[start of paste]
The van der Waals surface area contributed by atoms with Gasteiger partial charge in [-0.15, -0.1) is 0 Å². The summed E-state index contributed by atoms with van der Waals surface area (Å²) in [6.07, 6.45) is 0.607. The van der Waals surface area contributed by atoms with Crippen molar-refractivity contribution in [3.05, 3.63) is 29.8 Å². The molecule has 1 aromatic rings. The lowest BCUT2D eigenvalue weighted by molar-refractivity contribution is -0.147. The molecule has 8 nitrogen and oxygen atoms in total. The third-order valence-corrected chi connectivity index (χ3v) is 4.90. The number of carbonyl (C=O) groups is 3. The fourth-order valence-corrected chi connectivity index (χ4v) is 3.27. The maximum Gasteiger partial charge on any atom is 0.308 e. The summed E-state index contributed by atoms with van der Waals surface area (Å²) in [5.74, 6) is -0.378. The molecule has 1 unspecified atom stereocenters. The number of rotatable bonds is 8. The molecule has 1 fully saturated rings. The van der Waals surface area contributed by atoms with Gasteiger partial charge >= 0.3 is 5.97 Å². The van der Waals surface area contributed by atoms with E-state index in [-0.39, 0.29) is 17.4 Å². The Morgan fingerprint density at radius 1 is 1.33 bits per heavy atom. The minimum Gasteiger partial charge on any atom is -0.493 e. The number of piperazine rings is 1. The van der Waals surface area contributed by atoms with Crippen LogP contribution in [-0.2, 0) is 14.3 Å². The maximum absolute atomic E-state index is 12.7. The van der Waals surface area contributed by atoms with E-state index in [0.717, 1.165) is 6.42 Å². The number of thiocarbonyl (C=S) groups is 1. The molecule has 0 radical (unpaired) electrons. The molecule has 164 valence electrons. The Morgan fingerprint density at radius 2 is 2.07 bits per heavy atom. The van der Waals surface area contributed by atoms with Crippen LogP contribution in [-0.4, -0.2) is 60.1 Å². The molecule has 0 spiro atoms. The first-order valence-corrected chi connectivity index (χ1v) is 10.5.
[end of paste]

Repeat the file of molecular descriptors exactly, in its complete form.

The van der Waals surface area contributed by atoms with Gasteiger partial charge in [-0.15, -0.1) is 0 Å². The summed E-state index contributed by atoms with van der Waals surface area (Å²) in [6.07, 6.45) is 0.607. The van der Waals surface area contributed by atoms with Crippen molar-refractivity contribution in [3.05, 3.63) is 29.8 Å². The molecule has 1 aromatic rings. The lowest BCUT2D eigenvalue weighted by molar-refractivity contribution is -0.147. The molecule has 8 nitrogen and oxygen atoms in total. The third-order valence-corrected chi connectivity index (χ3v) is 4.90. The number of carbonyl (C=O) groups is 3. The fourth-order valence-corrected chi connectivity index (χ4v) is 3.27. The maximum Gasteiger partial charge on any atom is 0.308 e. The summed E-state index contributed by atoms with van der Waals surface area (Å²) in [5.74, 6) is -0.378. The molecule has 1 unspecified atom stereocenters. The number of rotatable bonds is 8. The molecule has 1 fully saturated rings. The van der Waals surface area contributed by atoms with Gasteiger partial charge >= 0.3 is 5.97 Å². The van der Waals surface area contributed by atoms with E-state index in [-0.39, 0.29) is 17.4 Å². The Morgan fingerprint density at radius 1 is 1.33 bits per heavy atom. The minimum Gasteiger partial charge on any atom is -0.493 e. The number of piperazine rings is 1. The van der Waals surface area contributed by atoms with Crippen LogP contribution in [-0.2, 0) is 14.3 Å². The maximum absolute atomic E-state index is 12.7. The van der Waals surface area contributed by atoms with E-state index in [0.717, 1.165) is 6.42 Å². The number of thiocarbonyl (C=S) groups is 1. The molecule has 0 radical (unpaired) electrons. The molecule has 164 valence electrons. The Morgan fingerprint density at radius 2 is 2.07 bits per heavy atom. The van der Waals surface area contributed by atoms with Crippen LogP contribution in [-0.4, -0.2) is 60.1 Å². The molecule has 0 spiro atoms. The first-order valence-corrected chi connectivity index (χ1v) is 10.5.